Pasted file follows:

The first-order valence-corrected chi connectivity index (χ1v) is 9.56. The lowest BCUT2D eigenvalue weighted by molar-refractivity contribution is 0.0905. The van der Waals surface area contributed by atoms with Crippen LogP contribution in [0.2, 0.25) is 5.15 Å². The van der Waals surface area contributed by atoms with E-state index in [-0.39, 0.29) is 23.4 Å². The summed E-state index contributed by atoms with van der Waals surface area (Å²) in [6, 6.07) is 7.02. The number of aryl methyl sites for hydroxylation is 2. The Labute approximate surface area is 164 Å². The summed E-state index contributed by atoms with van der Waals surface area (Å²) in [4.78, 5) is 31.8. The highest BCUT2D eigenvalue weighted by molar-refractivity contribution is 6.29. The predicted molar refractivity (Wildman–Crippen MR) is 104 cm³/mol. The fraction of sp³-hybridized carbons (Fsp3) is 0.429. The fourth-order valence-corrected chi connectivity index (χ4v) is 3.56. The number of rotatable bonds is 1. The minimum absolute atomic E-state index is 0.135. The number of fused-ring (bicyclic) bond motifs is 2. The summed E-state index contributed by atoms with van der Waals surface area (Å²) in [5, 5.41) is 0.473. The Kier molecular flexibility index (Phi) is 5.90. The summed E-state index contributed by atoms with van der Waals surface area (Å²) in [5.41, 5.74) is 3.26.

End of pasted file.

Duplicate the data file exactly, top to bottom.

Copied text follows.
The first-order valence-corrected chi connectivity index (χ1v) is 9.56. The lowest BCUT2D eigenvalue weighted by molar-refractivity contribution is 0.0905. The van der Waals surface area contributed by atoms with Crippen LogP contribution in [0.2, 0.25) is 5.15 Å². The van der Waals surface area contributed by atoms with E-state index in [-0.39, 0.29) is 23.4 Å². The summed E-state index contributed by atoms with van der Waals surface area (Å²) in [6, 6.07) is 7.02. The number of aryl methyl sites for hydroxylation is 2. The Labute approximate surface area is 164 Å². The summed E-state index contributed by atoms with van der Waals surface area (Å²) in [4.78, 5) is 31.8. The highest BCUT2D eigenvalue weighted by molar-refractivity contribution is 6.29. The predicted molar refractivity (Wildman–Crippen MR) is 104 cm³/mol. The fraction of sp³-hybridized carbons (Fsp3) is 0.429. The fourth-order valence-corrected chi connectivity index (χ4v) is 3.56. The number of rotatable bonds is 1. The minimum absolute atomic E-state index is 0.135. The number of fused-ring (bicyclic) bond motifs is 2. The summed E-state index contributed by atoms with van der Waals surface area (Å²) in [5, 5.41) is 0.473. The Kier molecular flexibility index (Phi) is 5.90. The summed E-state index contributed by atoms with van der Waals surface area (Å²) in [5.41, 5.74) is 3.26.